But how effective is this:

  • Well, for specific phobias, like fear of sharks or string beans, individuals can see an 80 percent improvement in symptoms with as little as two to nine hours of cognitive behavioral treatment. In panic disorder, patients see about 60 to 93 percent improvement in symptoms, depending on the length of therapy.
  • Patients with social anxiety disorder and most forms of PTSD also see significant, long-term improvement when using exposure and social skills training. Overall, CBT’s effectiveness is huge. At home on your own, there are a lot of coping skills that help reduce anxiety. Mostly lots of things that are good for self-care. These include building strong relationships, getting lots of sleep, exercising, eating well, doing fun activities, and meditation.

what is Anexity

  • If you would like to try reducing your anxiety at home, click in the upper right corner for the guided cognitive behavioral technique that relaxes your body and, as a result, your mind. Anxiety is no joke.
  • If you think you or a friend or a family member is suffering from an anxiety disorder, take a look at the description for resources in your area. Help is out there, and you are not alone. So don’t wait. Thanks for watching this episode of Micah Psych! If you liked this episode, give me a thumbs up. And hit share if you would like to catch more Articles about brain diseases and disorders in the future.


What is anxiety from a psychological perspective?

Anxiety is a natural response to stress or perceived threats, often characterized by feelings of worry, fear, or unease. It becomes a concern when it interferes with daily life, impacting one’s ability to function.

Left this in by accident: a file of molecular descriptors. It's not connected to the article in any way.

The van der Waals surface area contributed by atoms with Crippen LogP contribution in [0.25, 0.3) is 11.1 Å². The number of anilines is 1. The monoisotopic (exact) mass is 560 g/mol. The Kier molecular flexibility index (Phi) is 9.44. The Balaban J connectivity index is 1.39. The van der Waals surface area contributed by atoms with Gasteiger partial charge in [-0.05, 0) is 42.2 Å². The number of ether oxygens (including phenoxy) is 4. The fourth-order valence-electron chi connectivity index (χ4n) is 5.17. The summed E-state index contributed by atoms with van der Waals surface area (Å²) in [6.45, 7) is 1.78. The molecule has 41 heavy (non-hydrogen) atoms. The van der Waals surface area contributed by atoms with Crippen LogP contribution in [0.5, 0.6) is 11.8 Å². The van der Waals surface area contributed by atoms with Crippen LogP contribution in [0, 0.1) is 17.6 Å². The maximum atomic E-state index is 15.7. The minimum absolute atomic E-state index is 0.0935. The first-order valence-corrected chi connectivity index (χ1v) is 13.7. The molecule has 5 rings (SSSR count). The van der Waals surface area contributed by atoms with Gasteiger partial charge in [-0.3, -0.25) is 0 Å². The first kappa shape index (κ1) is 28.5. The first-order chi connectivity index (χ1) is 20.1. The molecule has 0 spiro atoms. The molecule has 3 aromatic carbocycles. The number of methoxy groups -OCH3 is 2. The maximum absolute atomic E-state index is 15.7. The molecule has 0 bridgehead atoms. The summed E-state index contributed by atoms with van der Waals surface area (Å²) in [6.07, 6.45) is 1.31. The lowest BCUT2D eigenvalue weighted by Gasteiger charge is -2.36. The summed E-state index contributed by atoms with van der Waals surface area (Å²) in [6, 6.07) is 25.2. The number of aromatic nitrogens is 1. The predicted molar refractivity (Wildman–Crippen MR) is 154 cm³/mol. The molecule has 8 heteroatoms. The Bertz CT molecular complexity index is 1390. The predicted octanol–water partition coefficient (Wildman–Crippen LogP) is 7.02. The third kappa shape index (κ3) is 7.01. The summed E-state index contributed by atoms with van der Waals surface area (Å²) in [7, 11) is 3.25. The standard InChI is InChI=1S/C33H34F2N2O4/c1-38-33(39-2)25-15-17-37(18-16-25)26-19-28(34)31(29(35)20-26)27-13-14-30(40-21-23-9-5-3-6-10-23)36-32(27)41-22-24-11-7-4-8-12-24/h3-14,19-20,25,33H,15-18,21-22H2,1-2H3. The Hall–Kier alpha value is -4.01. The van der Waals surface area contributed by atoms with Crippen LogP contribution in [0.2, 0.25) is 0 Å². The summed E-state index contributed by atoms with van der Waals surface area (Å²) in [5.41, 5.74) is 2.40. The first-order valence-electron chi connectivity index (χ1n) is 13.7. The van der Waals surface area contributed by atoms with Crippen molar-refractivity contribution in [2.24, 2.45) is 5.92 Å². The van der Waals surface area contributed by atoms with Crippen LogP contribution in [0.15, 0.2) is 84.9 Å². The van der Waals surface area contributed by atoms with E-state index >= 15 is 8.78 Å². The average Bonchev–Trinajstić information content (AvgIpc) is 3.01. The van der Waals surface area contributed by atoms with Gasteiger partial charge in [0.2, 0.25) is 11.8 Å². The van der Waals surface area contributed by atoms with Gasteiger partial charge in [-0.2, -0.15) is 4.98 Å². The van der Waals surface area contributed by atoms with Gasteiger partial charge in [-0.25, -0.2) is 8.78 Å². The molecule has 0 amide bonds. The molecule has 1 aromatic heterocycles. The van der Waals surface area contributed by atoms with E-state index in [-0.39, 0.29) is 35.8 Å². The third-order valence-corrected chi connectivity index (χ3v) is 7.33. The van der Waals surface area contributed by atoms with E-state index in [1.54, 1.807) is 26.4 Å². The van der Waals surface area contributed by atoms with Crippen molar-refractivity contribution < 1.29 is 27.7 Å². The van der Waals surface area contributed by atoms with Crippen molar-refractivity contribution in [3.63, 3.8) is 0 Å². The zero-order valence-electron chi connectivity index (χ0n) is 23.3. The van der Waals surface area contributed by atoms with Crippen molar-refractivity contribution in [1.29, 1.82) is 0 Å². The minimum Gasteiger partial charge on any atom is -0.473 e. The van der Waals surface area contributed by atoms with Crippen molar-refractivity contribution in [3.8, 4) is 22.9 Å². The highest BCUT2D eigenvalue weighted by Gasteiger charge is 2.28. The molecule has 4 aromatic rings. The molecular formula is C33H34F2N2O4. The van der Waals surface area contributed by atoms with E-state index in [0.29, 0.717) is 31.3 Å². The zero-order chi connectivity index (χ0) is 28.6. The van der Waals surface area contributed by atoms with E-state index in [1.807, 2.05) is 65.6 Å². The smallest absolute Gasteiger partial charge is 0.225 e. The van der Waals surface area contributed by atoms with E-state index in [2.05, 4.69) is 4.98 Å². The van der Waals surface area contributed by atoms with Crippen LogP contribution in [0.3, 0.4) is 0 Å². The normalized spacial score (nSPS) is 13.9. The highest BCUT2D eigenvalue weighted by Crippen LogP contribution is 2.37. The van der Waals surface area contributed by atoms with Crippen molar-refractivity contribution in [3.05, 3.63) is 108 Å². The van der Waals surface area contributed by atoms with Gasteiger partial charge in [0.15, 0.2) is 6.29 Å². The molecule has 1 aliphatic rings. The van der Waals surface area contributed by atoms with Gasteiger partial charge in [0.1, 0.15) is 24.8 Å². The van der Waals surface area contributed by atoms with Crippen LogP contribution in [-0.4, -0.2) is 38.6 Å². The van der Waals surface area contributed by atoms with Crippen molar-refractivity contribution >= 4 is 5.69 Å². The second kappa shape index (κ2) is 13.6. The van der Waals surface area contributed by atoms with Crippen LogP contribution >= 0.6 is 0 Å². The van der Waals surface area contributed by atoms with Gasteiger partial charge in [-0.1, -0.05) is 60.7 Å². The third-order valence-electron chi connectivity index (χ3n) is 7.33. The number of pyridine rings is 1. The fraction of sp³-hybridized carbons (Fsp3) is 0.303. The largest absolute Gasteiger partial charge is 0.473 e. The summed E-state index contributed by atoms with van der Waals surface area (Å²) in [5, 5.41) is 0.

What are the common symptoms of anxiety?

Common symptoms include restlessness, excessive worry, difficulty concentrating, muscle tension, irritability, sleep disturbances, and a heightened sense of alertness. These symptoms can vary in intensity and duration.

What causes anxiety disorders?

Anxiety disorders can have various causes, including genetics, brain chemistry, personality, and life experiences. Trauma, stress, or a family history of anxiety disorders can contribute to their development.

How is anxiety different from normal stress or worry?

While stress and worry are normal reactions to challenging situations, anxiety becomes a disorder when these reactions are excessive, prolonged, and interfere significantly with daily functioning.

Can anxiety be treated?

Yes, anxiety is a highly treatable condition. Treatment options include therapy (cognitive-behavioral therapy is commonly used), medication, and lifestyle changes. A combination of these approaches is often most effective. Seeking professional help is crucial for proper diagnosis and tailored treatment plans.